Along with the 2,200 albums Mark Taylor donated to our museum, there were two other major donations. His dad had been personal friends with Stan Kenton over the years, and had acquired the band crate and Stan’s personal music folder. These are great pieces of jazz history, and we are very happy to have them.
Our mission is not just jazz education, it’s jazz preservation. These are two good examples of jazz artifacts that belong in a museum. It’s things like this early on that got my attention that we could be something in addition to being a record album museum. Why not have Stan Kenton’s albums and also something from the band? In the Taylor collection we had all of the Kenton albums, both on Capital, and on the Creative World publications. On one wall of the museum we put together as many of Stan’s albums as we had room for, plus his crate off to the side. His music folder is nearby on a wall near the albums.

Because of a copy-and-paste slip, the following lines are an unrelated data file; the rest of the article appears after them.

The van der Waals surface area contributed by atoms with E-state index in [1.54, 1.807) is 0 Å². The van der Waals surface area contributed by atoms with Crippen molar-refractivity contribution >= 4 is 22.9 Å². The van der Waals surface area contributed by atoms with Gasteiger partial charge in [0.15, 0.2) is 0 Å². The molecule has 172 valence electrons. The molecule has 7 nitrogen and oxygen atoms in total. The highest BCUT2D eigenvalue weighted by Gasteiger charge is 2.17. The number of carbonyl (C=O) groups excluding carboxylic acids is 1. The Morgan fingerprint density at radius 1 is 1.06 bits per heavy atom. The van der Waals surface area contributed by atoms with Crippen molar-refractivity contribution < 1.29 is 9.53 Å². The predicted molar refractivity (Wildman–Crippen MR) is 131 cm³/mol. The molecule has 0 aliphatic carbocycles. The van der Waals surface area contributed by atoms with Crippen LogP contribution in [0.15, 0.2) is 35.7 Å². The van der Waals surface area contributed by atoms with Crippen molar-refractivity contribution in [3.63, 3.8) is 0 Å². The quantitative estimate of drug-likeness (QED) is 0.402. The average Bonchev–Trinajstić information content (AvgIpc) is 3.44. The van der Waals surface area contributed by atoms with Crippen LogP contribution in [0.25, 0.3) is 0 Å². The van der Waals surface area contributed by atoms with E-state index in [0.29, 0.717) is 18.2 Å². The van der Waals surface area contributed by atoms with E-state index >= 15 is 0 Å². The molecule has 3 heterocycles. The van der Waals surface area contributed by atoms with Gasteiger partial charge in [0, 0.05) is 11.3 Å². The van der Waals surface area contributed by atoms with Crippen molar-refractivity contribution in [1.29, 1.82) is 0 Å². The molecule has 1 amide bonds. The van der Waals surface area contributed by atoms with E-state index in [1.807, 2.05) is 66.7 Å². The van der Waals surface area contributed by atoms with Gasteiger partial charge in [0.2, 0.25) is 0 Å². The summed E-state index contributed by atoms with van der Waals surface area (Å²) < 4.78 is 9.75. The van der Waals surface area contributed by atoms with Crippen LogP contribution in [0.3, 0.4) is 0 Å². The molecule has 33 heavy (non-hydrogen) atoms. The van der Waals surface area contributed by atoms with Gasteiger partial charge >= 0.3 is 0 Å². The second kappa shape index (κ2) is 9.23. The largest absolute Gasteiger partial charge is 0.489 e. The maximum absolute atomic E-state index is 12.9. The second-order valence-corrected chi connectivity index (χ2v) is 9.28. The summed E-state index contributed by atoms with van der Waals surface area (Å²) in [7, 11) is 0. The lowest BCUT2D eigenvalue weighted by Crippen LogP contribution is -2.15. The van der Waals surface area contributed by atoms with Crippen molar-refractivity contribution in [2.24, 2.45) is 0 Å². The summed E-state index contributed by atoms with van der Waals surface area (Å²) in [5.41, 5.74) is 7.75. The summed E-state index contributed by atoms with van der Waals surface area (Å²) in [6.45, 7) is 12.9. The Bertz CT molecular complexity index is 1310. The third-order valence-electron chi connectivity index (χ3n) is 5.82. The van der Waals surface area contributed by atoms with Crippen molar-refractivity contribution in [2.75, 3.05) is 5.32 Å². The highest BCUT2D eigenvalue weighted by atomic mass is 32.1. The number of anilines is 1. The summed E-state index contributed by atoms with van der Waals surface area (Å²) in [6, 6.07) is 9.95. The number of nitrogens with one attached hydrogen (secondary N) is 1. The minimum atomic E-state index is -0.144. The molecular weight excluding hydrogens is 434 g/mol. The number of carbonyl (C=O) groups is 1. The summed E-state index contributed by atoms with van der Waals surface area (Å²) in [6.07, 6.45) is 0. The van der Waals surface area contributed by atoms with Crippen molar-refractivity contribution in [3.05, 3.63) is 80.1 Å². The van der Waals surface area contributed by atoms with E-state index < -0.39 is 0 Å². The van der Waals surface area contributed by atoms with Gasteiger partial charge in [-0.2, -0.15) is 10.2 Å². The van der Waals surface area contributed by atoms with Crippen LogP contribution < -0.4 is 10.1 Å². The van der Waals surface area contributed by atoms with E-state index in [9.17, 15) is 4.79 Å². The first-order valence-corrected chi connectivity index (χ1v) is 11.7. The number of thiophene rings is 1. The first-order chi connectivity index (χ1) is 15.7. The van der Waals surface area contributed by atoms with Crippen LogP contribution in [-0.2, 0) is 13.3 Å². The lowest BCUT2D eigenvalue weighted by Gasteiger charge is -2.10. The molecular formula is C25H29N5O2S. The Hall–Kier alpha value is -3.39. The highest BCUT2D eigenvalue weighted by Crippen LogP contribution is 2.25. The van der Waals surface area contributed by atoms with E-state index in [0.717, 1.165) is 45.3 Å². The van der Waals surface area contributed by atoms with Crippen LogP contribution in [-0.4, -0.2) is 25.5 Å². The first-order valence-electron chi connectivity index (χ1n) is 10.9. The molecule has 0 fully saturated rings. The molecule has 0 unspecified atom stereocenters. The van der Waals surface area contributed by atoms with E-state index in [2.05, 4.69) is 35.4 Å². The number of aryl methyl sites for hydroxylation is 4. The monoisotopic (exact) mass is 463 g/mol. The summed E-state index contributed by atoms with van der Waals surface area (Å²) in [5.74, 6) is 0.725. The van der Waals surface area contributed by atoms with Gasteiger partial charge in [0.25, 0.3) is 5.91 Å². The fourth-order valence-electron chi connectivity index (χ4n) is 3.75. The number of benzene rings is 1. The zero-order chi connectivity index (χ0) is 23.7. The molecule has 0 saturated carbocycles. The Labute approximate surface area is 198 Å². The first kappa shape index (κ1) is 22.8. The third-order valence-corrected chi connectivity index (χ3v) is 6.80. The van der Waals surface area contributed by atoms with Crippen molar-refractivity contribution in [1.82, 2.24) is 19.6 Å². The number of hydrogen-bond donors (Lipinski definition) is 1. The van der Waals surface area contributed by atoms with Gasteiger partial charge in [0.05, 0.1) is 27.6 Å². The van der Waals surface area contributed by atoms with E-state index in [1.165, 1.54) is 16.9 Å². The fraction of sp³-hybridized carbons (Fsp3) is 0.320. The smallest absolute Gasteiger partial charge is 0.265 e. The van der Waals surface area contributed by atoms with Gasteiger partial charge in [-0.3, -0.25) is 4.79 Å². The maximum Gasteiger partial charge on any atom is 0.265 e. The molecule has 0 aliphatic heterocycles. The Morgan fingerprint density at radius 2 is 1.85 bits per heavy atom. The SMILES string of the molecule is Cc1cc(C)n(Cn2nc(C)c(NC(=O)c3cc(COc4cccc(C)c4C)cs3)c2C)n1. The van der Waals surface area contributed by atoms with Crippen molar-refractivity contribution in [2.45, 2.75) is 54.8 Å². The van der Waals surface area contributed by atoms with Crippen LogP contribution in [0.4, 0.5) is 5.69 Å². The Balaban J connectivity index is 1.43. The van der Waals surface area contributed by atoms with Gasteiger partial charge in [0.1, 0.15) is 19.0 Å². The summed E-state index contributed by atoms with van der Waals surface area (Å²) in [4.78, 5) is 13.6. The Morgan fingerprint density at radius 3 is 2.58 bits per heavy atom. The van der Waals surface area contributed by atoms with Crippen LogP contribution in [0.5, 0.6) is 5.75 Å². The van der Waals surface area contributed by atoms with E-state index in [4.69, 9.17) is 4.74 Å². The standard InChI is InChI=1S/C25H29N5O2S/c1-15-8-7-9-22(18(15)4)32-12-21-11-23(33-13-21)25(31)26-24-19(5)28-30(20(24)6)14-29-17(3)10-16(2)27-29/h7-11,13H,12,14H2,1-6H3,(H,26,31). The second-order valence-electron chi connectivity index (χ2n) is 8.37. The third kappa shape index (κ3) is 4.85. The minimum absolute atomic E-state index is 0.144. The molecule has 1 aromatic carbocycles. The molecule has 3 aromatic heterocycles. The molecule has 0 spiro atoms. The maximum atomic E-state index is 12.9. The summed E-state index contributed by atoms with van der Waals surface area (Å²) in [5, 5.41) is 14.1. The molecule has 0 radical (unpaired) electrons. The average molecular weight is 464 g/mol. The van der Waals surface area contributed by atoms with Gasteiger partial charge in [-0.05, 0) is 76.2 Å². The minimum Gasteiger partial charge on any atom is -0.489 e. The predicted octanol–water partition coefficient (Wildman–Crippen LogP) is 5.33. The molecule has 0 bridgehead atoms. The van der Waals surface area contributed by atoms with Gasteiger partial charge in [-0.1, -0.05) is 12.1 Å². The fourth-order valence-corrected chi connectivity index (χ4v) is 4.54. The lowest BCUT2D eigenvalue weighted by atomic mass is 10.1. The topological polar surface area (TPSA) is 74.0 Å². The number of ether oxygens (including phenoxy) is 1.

It is very impressive to me to see how many albums a Stan Kenton, or a Wood Herman, or others produced during their careers. It basically shows the lives of these men who lived their lives on the road. Many people, or libraries, have these albums but they are not likely on display as we have them. On the TV above the Kenton albums we can show Kenton YouTube videos, just to pull it all together. We couldn’t have done this without the Mark Taylor donation.